A big Fortune 500 business is adding some lift to the region’s aviation industry.
But in a break from recent tradition, it’s completely unrelated to the growing 787 Dreamliner campus in North Charleston, though Boeing Co. still can take a small measure of credit.
The deal involves a Goose Creek manufacturer that’s taking a lead role in a growing venture for its owner.
Textron Inc. is a global player in the aircraft, defense, industrial and finance markets. Its holdings include names like Bell Helicopter, Cessna, Beechcraft and Hawker. Other businesses in the portfolio are E-Z-Go, the big golf-cart manufacturer, and Dixie Chopper, which bills itself as “the world’s fastest lawnmower.”
Locally, Textron makes aircraft flight and maintenance simulators in Crowfield Corporate Center through one of its subsidiaries, formerly part of AAI Corp.
Last week, the Providence, R.I.-based conglomerate announced a new corporate identity for its Berkeley County unit after combining it with two recently acquired companies: Mechtronix Inc. of Montreal and Opinicus Corp of Lutz, Fla.
The new name is TRU Simulation + Training Inc. The business is expected to generate annual revenue of more than $100 million.
But more importantly, this new three-headed subsidiary will be run from South Carolina. CEO James Takats recently moved to the Lowcountry from Florida. He said he reports directly to Textron’s chairman and chief executive officer.
“We are a real focused growth area for Textron, and one that Textron is really interested in,” Takats said last week.
TRU is targeting the commercial and military aviation markets.
The defense side of the aircraft simulator business is what lured Maryland-based AAI to expand to South Carolina more than 16 years ago. It began local operations in Summerville in 1997 with 25 employees and a single contract for C-17 work at the Air Force base – there’s the first Boeing tie-in.
The business grew, and the company bought its existing Alliance Drive factory from Corning Inc. in 2005. Textron acquired AAI’s parent two years later.
The newly recast TRU Simulation + Training now has about 225 employees in the Charleston region, and it’s aiming to expand, Takats said. The first step was to switch the merged businesses to a single computerized backbone, he said. It took about three months.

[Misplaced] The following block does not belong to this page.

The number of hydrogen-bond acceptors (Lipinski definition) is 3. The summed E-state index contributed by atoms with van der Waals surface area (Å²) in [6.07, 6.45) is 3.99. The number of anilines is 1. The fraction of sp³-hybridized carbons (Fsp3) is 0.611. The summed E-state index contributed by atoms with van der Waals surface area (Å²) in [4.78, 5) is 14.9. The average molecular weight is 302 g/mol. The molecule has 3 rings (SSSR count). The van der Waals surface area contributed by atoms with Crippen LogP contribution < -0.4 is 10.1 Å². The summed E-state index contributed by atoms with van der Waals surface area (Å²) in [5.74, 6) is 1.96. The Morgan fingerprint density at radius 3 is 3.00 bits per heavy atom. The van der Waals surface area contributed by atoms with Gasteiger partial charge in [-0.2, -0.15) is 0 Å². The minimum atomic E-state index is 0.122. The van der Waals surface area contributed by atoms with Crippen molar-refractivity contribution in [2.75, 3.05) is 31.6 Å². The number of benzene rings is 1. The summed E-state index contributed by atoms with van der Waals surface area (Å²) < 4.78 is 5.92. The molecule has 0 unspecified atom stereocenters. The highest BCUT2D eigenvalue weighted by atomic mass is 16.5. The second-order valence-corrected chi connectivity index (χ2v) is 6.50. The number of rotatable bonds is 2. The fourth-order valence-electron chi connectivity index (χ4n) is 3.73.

“It was all about getting everybody connected together,” Takats said. “Now, we’re integrating the companies from the standpoint of working together and getting the engineering to work together on projects in order to do a lot more.”
Textron added the Canada and Florida businesses to the Goose Creek unit to balance out the defense and private-sector work.
“If you look at military budgets, they’ve been shrinking, although I have to say that part of that’s been good for the simulator business because simulators are a cost-cutting measure,” Takats said.
But the sweet spot clearly is in the rapidly expanding commercial aircraft market, another nod to Boeing, as well as to Airbus.
“The aviation travel market is growing,” Takats said. “We have record sales of aircraft. About $192 billion were ordered in one day at the Dubai Air Show. It’s a crazy number.”
Those kind of numbers ought to help companies like TRU land more orders for their realistic cockpit mockups. A projected worldwide pilot shortage, especially in Asia, also is likely to fuel demand for the high-tech training devices.
“It’s a very, very healthy business,” Takats said. “It’s growing. Some areas are growing faster than others. Emerging markets are growing more rapidly than the U.S., though the U.S. is growing as well actually. There’s just a lot of opportunity.”
It certainly doesn’t hurt to have the Boeing South Carolina campus nearby, But Takats insisted that didn’t factor at all into Textron’s decision to base TRU Simulation + Training at the Crowfield location. The reasoning was more practical.
“It had to do with an existing facility that Textron owned,” Takats said.
It didn’t hurt that “Charleston is a beautiful city,” he added.
“It’s very attractive to bring people to and grow the business as well,” he said.
Contact John McDermott at 937-5572.